There Are Worse Things Than Losing My Breasts

Since I had my bilateral mastectomy, I've tried to keep the loss of my breasts in perspective. There are worse things that could happen. For me and for many of us who have had breast cancer, the news we most fear is that our cancer has spread beyond our breasts — that it has become metastatic.

Recently, two contributors to received this devastating news many years after their original diagnoses. One of these women had early stage breast cancer and had been told that the odds of her cancer spreading were only 1%. The other had a serious Stage 3 cancer, but after eight years with no evidence of disease, she had begun to hope that she was cured. I ache for these wonderful women. And their stories remind me not to take a single day for granted.

Some cancer survivors describe the appreciation of life that comes from confronting their mortality. For me, after my initial diagnosis, everything seemed more vivid and wonderful — just taking a walk could bring me to tears because the flowers and sky looked so intensely beautiful. And that intensity extended to my family. I felt a passionate love for my husband and sons, a depth of feeling that all too often becomes submerged by the routines of daily life. And all too soon, as I recovered from surgery and resumed those routines, that intensity faded.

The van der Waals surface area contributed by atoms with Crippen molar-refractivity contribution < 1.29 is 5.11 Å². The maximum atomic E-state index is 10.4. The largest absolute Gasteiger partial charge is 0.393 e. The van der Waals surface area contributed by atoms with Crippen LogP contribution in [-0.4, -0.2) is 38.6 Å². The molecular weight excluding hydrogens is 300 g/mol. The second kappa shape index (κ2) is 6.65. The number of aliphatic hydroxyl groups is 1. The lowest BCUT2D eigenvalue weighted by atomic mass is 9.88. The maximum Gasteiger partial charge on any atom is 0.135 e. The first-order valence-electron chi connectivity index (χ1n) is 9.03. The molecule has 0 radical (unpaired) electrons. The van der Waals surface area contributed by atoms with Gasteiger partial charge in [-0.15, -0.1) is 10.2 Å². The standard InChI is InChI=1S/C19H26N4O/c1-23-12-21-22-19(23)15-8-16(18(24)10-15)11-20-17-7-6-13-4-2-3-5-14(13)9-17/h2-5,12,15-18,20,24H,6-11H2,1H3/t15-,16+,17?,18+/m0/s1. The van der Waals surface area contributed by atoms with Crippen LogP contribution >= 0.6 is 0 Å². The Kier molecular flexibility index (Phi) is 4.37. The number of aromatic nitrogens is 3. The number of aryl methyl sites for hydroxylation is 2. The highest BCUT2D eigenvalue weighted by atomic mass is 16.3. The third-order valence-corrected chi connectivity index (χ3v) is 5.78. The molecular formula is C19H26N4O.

But my perspective has permanently changed. I make a conscious effort every day (well, almost every day) to slow down and enjoy my friends and family, and the world around me. If I ever receive the frightening news that my cancer has metastasized, I want to feel that I've enjoyed my good health while I've had it.

Even for those to whom the worst happens, there is reason for hope. Many women with metastatic breast cancer live for years, sometimes decades, with a high quality of life. A number of the treatments available today are gentler than in the past, and if one fails there are usually others that can be tried. I fervently wish that my two friends respond well to treatment and have many more years to stop and smell the roses.

Photo courtesy of Wikimedia Commons.